Ritual Confessions

January 23, 2008

Martin Luther King Jr. and my mother

Filed under: Uncategorized — elissakaren @ 6:10 am

[Transcribed MLK Day blog]

Having my mother here today brought up some memories:

I was in second grade. It was February, black history month. (Years later, in college, I would hear Angela Davis speak, and one of her comments would stay with me: “Yes, I think it’s nice that in this country, they’ve designated a month to acknowledge black history,” she said, “but February is still the shortest… and the coldest… month of the year.”) Anyway, back in second grade, we were learning in school about Martin Luther King. And that evening, in the mall, a King biography for young adults was on display. I picked it up and brought it over to my mother.

“Mom, can I have this book?” I asked.

She glanced over at it. “Yes,” she said without hesitation. “Absolutely.”

And I had the sense of having asked for exactly the right thing, of incurring her unequivocal approval.

Thinking about this made me remember something else. When I was in grade school, the kids in each class were given a chance, several times a year, to order books at a discount through the school. Everyone received a little pamphlet to take home, listing the featured books along with brief descriptions of their story lines; at the back was an order form. And no matter how many of these books I wanted — and I always wanted a lot of them — my mother always let me get them. There was nothing she was happier to spend money on.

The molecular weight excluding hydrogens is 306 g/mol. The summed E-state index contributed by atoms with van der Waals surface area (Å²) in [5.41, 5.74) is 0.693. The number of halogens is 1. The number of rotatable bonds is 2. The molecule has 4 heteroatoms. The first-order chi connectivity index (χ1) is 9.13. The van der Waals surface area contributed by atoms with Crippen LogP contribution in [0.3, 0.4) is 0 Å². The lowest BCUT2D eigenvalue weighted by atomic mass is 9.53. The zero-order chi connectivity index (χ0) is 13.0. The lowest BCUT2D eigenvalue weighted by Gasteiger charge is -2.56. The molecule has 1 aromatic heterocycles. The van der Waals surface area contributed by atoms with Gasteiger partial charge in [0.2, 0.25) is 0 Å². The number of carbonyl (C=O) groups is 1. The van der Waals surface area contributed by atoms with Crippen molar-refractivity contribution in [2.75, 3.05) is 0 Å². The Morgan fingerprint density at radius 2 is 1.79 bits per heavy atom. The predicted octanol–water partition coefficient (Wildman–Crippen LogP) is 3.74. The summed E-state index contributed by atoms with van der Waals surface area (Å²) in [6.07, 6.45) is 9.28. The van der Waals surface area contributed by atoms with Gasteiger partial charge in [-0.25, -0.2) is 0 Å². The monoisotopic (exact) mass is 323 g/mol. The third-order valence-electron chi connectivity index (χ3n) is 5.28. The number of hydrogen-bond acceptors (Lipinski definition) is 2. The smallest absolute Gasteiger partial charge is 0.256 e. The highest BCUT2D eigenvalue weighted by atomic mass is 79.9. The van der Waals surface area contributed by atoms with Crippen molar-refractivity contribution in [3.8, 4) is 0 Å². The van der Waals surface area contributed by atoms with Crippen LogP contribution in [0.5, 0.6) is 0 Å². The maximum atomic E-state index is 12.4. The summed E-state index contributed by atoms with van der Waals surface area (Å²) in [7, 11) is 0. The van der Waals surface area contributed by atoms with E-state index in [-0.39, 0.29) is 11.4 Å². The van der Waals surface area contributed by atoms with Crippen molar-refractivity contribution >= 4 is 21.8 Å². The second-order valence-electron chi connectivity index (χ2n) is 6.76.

Growing up, my brother and I were allowed to watch very little TV. Our average viewing time was two hours a week. And I can remember my mother refusing to indulge any number of my wishes: for one of the colorful lollipops at Howard Johnson’s, or the tantalizing Sit’n’Spin toy I saw on one of those rare television commercials, or a canopy bed. But not once in my life can I remember her refusing me a book.

Today, I don’t own a television, and I never have. I just transported, from Portland to Vancouver, box upon box upon box of books. And Martin Luther King Day makes me sentimental.



  1. What a wonderful legacy your mom left you!

    Comment by Shawn W — January 24, 2008 @ 4:37 am

  2. That’s how I was/am with my kids and their grown. When I was growing up, we had no books in the house. My parents didn’t understand why I wanted books. I’m not sure they do now.

    Comment by Corina — March 14, 2008 @ 5:04 am

  3. When our daughter was little, we raised her mostly without a television and provided her with lots of books.

    She was the fifth grade spelling champion of Oregon. As my daughter refused to compete to be sixth grade champion, she retired undefeated. Our granddaughter is being raised without live television and lots of books, but we are not encouraging her to be a spelling champion.

    Comment by modestypress — August 16, 2009 @ 12:25 pm

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